Novartis Eyes an Opportunity in Alcon

Includes: ACL, NVS
by: The Burrill Report

Novartis (NYSE:NVS) is pursuing plans to acquire the eye-care business Alcon (NYSE:ACL) from Nestle (OTCPK:NSRGY) in a controversial near-$50 billion deal that could help it capture a substantial share of the global eye-care market. The Swiss drug maker, which already owns a quarter of Alcon, sees a chance to expand its ophthalmology franchise thus gaining a new revenue stream as patent-protection for some of its best-sellers nears expiration. But Alcon's minority shareholders are angry because Novartis is offering them just $153 per share while paying Nestle $180 per share for its 52 percent stake.

For Novartis, acquiring Alcon offers an opportunity to capture a third of the $26 billion global eye-care market. Novartis has already established beachheads in that market with its Ciba Vision contact lens unit and Lucentis, its drug for age-related macular degeneration, a leading cause of vision loss in Americans 60 and older.

At Alcon, surgical products for treating ailments like glaucoma and cataracts represented 46 percent of the company's $6.3 billion total annual sales. Its pharmaceutical business, targeting eye allergies and infections among other afflictions, represents another 41 percent of sales. Consumer vision care products round out its offerings.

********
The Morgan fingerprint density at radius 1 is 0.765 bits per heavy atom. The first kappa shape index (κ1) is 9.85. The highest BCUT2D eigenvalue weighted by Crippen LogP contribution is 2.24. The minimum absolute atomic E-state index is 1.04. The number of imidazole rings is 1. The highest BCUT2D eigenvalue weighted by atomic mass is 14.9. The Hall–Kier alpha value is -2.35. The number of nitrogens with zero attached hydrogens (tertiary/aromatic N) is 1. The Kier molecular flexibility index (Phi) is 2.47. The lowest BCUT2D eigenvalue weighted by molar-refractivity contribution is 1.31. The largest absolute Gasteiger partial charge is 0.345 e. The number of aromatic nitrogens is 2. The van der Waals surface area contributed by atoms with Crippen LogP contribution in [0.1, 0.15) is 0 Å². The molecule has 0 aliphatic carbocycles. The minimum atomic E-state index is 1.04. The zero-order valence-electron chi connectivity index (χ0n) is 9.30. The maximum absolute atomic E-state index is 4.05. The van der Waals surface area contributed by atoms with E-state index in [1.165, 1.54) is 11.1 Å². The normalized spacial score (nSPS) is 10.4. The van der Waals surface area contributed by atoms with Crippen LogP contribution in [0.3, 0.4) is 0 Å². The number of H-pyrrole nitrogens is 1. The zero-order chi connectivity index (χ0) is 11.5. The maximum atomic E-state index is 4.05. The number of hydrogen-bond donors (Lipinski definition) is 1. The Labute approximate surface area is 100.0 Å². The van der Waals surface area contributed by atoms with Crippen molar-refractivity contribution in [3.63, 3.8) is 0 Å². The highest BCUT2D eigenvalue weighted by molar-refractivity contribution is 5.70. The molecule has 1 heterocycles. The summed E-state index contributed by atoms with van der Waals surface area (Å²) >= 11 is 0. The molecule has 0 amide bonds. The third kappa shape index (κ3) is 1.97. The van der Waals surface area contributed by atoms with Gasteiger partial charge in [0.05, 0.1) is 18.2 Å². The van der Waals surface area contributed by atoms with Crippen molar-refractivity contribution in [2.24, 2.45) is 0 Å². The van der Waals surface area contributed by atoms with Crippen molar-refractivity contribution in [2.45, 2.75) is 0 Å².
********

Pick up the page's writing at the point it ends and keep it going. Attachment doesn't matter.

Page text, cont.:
The proposed merger is contingent upon, among other things, approval by Alcon's board, a successful exercising of Novartis' option to buy Nestle's share of Alcon, as well as receipt of required regulatory approvals.

For now, Alcon's trio of independent directors stands as the biggest barrier to the deal. The independents, appointed to Alcon's board when Novartis bought its original stake, represent minority stakeholder interests and are attempting to secure a better deal for them. But Swiss law gives Novartis the upper hand, allowing it to set the offer price for minority shareholders directly once it gains majority ownership of the company by exercising its option to buy Nestle's shares.

For its part, the independent board members say they're "disappointed that Novartis is attempting to circumvent protections and corporate governance best practices" intended to protect those shareholders.